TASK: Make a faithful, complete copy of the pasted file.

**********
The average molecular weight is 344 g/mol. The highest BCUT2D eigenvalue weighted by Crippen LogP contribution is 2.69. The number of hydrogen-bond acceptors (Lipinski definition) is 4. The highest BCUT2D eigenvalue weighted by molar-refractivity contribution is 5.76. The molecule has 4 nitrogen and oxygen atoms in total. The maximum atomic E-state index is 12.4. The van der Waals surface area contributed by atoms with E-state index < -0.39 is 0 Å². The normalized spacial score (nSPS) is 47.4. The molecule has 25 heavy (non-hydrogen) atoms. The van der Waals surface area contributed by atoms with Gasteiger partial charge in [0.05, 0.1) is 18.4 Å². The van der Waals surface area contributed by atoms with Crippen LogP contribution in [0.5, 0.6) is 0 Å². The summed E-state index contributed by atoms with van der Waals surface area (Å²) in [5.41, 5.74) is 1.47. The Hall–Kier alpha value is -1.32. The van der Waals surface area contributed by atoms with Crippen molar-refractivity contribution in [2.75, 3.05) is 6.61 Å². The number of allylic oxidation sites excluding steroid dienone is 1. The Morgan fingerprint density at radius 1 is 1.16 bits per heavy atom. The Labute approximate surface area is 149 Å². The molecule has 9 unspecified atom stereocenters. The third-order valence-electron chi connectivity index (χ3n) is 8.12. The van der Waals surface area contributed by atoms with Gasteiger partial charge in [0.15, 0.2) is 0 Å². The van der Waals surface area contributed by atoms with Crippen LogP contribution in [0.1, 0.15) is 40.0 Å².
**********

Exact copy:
The average molecular weight is 344 g/mol. The highest BCUT2D eigenvalue weighted by Crippen LogP contribution is 2.69. The number of hydrogen-bond acceptors (Lipinski definition) is 4. The highest BCUT2D eigenvalue weighted by molar-refractivity contribution is 5.76. The molecule has 4 nitrogen and oxygen atoms in total. The maximum atomic E-state index is 12.4. The van der Waals surface area contributed by atoms with E-state index < -0.39 is 0 Å². The normalized spacial score (nSPS) is 47.4. The molecule has 25 heavy (non-hydrogen) atoms. The van der Waals surface area contributed by atoms with Gasteiger partial charge in [0.05, 0.1) is 18.4 Å². The van der Waals surface area contributed by atoms with Crippen LogP contribution in [0.5, 0.6) is 0 Å². The summed E-state index contributed by atoms with van der Waals surface area (Å²) in [5.41, 5.74) is 1.47. The Hall–Kier alpha value is -1.32. The van der Waals surface area contributed by atoms with Crippen molar-refractivity contribution in [2.75, 3.05) is 6.61 Å². The number of allylic oxidation sites excluding steroid dienone is 1. The Morgan fingerprint density at radius 1 is 1.16 bits per heavy atom. The Labute approximate surface area is 149 Å². The molecule has 9 unspecified atom stereocenters. The third-order valence-electron chi connectivity index (χ3n) is 8.12. The van der Waals surface area contributed by atoms with Gasteiger partial charge in [0.15, 0.2) is 0 Å². The van der Waals surface area contributed by atoms with Crippen LogP contribution in [0.1, 0.15) is 40.0 Å².